Imperfect Information Models

Dear all,

I am dealing with a model embedded with a signal extraction problem. As seen in Patrick Hurtgen’s paper (, one should first solve the full-information model in order to get the linear policy coefficients.

Firstly, I noticed that Dynare gives us the model solution in the following state-space form:
Y(t) = Hs(t-1) + Ge(t), where “s” stands for the state variable vector and “e” the shock vector.

As explained in (, page 7), this formulation comes from the following state-space representation:
s(t) = As(t-1) + Be(t)
x(t) = F*s(t), where “x” stands for the control variable vector.

Substituting the s(t) equation in the x(t) one, we get:
s(t) = As(t-1) + Be(t)
x(t) = Cs(t-1) + De(t), where C = FA and D = FB

Stacking them we arrive at the Y(t) “Dynare” formulation.

However, in Hurtgen’s article (p.283) the state-space form is written differently as (using the notation above):
x(t) = Fs(t-1)
s(t) = A
s(t-1) + B*e(t)

I cannot seem to find out how to convert the Dynare output into the above representation. What am I missing here?

Thank you all in advance.

Hi, I wonder if there is not a typo in the last system. Shouldn’t you have:

\begin{split} x_t &= F s_t\\ s_t &= As_{t-1} + Be_t \end{split}

with s_t instead of s_{t-1} in the right hand side of the first equation? I don’t understand how we could ignore the time t innovation (which is embodied in s_t) in the RE reduced form for the jumping variables.


@stepan-a The timing is consistently shifted by one period throughout the paper and the appendix, which is weird. I will ask Patrick what is going on.
That being said, I have the replication codes for his paper and hopefully will be able to post them online soon. That should clarify the issue.

Thank you both for the responses. Looking forward to taking a look at the replication codes.

An additional question: after solving the model and having Dynare returned the solution in the Y_{t} = Hs_{t-1}+Ge_{t} format, i went on using the oo_.dr.ghx and oo_.dr.ghu matrices in order to compute \begin{split} s_{t} = As_{t-1} + Be_{t} \\ x_{t} = Cs_{t-1} + De_{t} \end{split}. So far, so good.

However, when I tried using F = CA^{-1} to get x_{t} = Fs_{t}, MATLAB warns me the matrix A is singular or badly scaled. It seems very robust to the parameter values I choose. Since I had no problems with Blanchard-Khan conditions and Dynare computed the solution normally, I wonder why am I not able to “go back” to the standard formulation (by standard I mean the one with F). Is there a particular reason for the A matrix not to be invertible, so that I can get the “Dynare” representation of the solution but not the standard one?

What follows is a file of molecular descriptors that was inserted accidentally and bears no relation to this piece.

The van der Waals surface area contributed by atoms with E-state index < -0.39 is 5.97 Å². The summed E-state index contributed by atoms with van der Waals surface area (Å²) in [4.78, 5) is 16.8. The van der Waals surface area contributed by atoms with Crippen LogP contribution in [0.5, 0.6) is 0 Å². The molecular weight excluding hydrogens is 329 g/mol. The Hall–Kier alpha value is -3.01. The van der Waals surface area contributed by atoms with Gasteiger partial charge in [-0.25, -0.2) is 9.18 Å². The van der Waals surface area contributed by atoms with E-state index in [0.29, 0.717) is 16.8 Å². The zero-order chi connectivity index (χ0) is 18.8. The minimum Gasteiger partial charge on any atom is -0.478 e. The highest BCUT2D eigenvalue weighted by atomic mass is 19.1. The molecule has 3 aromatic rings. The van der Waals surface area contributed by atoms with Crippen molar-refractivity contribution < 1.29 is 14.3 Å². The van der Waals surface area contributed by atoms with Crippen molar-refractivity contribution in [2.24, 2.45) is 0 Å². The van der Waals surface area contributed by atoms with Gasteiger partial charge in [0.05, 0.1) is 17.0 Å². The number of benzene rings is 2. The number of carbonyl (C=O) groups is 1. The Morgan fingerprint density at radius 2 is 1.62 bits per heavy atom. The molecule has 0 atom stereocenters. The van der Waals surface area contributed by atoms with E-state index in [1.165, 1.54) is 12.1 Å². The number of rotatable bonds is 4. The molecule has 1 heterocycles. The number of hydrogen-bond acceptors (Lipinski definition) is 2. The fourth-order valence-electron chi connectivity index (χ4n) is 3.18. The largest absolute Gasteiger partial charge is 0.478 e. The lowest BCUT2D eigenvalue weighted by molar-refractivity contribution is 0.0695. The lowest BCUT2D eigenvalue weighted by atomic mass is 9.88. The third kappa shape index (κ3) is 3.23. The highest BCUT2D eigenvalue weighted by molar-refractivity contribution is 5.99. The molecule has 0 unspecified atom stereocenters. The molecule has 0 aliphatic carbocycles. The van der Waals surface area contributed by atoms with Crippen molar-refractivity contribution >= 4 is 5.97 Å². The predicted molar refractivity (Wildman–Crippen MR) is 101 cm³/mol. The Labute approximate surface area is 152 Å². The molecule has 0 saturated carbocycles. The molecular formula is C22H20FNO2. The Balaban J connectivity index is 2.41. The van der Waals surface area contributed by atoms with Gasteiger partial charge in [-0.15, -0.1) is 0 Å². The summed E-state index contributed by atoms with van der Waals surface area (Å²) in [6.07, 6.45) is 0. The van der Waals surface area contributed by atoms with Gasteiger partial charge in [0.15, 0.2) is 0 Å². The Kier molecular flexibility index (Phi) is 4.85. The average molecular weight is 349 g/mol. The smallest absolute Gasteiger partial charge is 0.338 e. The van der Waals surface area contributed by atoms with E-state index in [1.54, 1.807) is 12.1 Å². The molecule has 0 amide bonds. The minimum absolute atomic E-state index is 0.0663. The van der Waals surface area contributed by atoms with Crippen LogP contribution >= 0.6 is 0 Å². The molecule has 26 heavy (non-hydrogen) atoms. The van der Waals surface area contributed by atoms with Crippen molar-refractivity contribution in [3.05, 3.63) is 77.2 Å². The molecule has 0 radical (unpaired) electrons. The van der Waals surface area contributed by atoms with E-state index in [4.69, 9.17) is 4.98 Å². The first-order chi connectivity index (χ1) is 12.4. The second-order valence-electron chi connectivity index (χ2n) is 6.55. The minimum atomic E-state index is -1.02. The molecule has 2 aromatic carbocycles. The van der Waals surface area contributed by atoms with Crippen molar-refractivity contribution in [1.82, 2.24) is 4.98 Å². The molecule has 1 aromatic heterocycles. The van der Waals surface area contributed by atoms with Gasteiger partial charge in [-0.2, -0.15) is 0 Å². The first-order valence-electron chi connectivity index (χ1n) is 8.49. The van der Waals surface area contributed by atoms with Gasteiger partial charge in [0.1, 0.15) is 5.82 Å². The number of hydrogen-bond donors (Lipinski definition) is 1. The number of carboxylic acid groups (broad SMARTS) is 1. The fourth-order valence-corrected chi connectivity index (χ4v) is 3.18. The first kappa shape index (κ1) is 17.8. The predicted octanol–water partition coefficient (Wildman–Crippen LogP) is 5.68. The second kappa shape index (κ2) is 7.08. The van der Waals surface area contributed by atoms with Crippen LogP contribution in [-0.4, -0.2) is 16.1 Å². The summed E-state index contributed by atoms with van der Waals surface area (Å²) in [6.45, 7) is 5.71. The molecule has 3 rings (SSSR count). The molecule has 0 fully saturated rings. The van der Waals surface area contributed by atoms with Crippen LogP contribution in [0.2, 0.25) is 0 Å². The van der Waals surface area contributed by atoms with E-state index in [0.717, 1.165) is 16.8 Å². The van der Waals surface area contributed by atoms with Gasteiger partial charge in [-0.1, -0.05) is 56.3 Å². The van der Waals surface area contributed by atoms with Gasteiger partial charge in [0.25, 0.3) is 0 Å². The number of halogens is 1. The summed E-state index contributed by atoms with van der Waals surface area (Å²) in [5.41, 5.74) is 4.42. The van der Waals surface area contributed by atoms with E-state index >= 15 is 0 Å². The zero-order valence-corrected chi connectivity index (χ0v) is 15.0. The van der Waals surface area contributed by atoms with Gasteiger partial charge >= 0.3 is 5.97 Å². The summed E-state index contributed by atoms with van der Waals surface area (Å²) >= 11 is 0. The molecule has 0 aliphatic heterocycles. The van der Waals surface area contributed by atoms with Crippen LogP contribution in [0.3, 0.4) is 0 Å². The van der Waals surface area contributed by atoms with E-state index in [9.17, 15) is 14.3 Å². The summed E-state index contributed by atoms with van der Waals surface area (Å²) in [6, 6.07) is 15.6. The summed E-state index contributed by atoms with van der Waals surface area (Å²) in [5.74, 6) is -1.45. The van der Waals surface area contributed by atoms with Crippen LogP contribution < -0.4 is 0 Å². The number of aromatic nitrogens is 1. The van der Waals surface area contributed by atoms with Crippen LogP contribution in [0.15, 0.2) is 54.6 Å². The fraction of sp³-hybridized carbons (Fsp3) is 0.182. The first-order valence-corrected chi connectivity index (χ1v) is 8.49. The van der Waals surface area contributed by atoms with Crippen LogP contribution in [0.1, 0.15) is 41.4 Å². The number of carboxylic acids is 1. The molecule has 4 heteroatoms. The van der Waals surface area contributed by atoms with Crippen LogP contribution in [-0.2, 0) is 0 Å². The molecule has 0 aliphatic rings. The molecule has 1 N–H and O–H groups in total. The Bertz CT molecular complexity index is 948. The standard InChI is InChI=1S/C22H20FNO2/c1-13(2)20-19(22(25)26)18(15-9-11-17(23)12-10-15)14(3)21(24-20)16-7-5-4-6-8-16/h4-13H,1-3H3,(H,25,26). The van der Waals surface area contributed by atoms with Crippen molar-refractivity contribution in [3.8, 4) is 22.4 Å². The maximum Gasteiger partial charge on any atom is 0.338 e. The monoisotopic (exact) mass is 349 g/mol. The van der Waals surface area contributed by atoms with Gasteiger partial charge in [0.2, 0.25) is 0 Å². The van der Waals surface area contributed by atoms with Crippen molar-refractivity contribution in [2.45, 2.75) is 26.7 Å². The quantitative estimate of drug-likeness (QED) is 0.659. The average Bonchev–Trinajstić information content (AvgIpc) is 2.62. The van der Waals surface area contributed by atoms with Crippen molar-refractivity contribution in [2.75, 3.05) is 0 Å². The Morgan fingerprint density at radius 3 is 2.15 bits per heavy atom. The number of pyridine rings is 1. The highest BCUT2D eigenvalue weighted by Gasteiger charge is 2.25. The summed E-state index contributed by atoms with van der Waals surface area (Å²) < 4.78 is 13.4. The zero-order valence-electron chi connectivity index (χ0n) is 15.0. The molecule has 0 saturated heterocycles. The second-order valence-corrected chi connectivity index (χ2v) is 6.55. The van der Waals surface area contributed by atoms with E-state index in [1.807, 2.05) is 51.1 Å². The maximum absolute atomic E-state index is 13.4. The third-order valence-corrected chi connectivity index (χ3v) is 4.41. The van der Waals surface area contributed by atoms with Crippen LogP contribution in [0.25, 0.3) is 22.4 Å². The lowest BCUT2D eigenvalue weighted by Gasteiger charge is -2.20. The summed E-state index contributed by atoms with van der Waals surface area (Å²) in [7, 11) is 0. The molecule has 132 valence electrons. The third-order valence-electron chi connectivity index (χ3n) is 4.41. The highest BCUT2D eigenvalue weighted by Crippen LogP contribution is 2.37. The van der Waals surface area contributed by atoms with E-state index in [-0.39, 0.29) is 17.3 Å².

(In case one wants to see the codes, I attach them below. There is a .mod file which solves the model and a MATLAB file where I compute A,B,C,D.)

Test_statespace.mod (2.0 KB)
test_statespace_matlab.m (2.1 KB)

Dear professor jpfeifer, have the repication codes of Hürtgen(2014) been available to be used now?

Unfortunately, not yet.

Dear professor jpfeifer,
Many thanks for your reply. I am interested in news-noise DSGE models, so I read almost all prominent papers in this area, such as Blanchard et al(2013 AER), Chahrour & Jurado(2018 AER). But it seems that the application of noise signal still very limited in DSGE models, most relevant literature focus on TFP, and rely on Matlab. I wanna know whether it is technical feasible to add noise signal in other shocks(such as moentary policy shocks) with dynare. I am confused whether it’s very difficult.

No, that framework is in principle straightforward. The only issue is that the implementation of the Kalman filter on the consumer side requires the use of a steady state file.